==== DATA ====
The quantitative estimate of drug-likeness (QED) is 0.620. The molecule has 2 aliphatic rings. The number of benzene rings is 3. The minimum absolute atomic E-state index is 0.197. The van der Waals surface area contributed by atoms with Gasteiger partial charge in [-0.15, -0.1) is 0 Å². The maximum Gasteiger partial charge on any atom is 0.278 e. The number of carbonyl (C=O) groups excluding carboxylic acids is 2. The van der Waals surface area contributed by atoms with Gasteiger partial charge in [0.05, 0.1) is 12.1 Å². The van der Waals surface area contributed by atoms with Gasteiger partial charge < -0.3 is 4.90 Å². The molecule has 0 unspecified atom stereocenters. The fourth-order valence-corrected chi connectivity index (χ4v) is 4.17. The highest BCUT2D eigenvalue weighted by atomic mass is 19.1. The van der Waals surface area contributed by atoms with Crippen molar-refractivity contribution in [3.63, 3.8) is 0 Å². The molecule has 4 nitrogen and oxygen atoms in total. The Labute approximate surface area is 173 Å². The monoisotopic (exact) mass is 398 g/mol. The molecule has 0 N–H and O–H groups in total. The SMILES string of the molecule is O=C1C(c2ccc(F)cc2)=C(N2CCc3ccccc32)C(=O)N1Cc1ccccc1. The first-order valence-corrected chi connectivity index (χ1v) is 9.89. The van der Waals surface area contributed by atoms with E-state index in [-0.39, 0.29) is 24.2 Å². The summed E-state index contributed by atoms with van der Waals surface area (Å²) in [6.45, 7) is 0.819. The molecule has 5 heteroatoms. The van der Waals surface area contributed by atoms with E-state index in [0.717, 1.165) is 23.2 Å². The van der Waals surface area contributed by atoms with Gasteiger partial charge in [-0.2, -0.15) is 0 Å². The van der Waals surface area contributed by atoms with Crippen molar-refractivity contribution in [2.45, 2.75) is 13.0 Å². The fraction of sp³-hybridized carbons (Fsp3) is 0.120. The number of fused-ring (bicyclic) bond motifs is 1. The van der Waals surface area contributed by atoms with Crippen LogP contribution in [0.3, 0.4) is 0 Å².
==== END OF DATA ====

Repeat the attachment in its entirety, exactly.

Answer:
The quantitative estimate of drug-likeness (QED) is 0.620. The molecule has 2 aliphatic rings. The number of benzene rings is 3. The minimum absolute atomic E-state index is 0.197. The van der Waals surface area contributed by atoms with Gasteiger partial charge in [-0.15, -0.1) is 0 Å². The maximum Gasteiger partial charge on any atom is 0.278 e. The number of carbonyl (C=O) groups excluding carboxylic acids is 2. The van der Waals surface area contributed by atoms with Gasteiger partial charge in [0.05, 0.1) is 12.1 Å². The van der Waals surface area contributed by atoms with Gasteiger partial charge < -0.3 is 4.90 Å². The molecule has 0 unspecified atom stereocenters. The fourth-order valence-corrected chi connectivity index (χ4v) is 4.17. The highest BCUT2D eigenvalue weighted by atomic mass is 19.1. The van der Waals surface area contributed by atoms with Crippen molar-refractivity contribution in [3.63, 3.8) is 0 Å². The molecule has 4 nitrogen and oxygen atoms in total. The Labute approximate surface area is 173 Å². The monoisotopic (exact) mass is 398 g/mol. The molecule has 0 N–H and O–H groups in total. The SMILES string of the molecule is O=C1C(c2ccc(F)cc2)=C(N2CCc3ccccc32)C(=O)N1Cc1ccccc1. The first-order valence-corrected chi connectivity index (χ1v) is 9.89. The van der Waals surface area contributed by atoms with E-state index in [-0.39, 0.29) is 24.2 Å². The summed E-state index contributed by atoms with van der Waals surface area (Å²) in [6.45, 7) is 0.819. The molecule has 5 heteroatoms. The van der Waals surface area contributed by atoms with E-state index in [0.717, 1.165) is 23.2 Å². The van der Waals surface area contributed by atoms with Gasteiger partial charge in [-0.2, -0.15) is 0 Å². The van der Waals surface area contributed by atoms with Crippen molar-refractivity contribution in [2.45, 2.75) is 13.0 Å². The fraction of sp³-hybridized carbons (Fsp3) is 0.120. The number of fused-ring (bicyclic) bond motifs is 1. The van der Waals surface area contributed by atoms with Crippen LogP contribution in [0.3, 0.4) is 0 Å².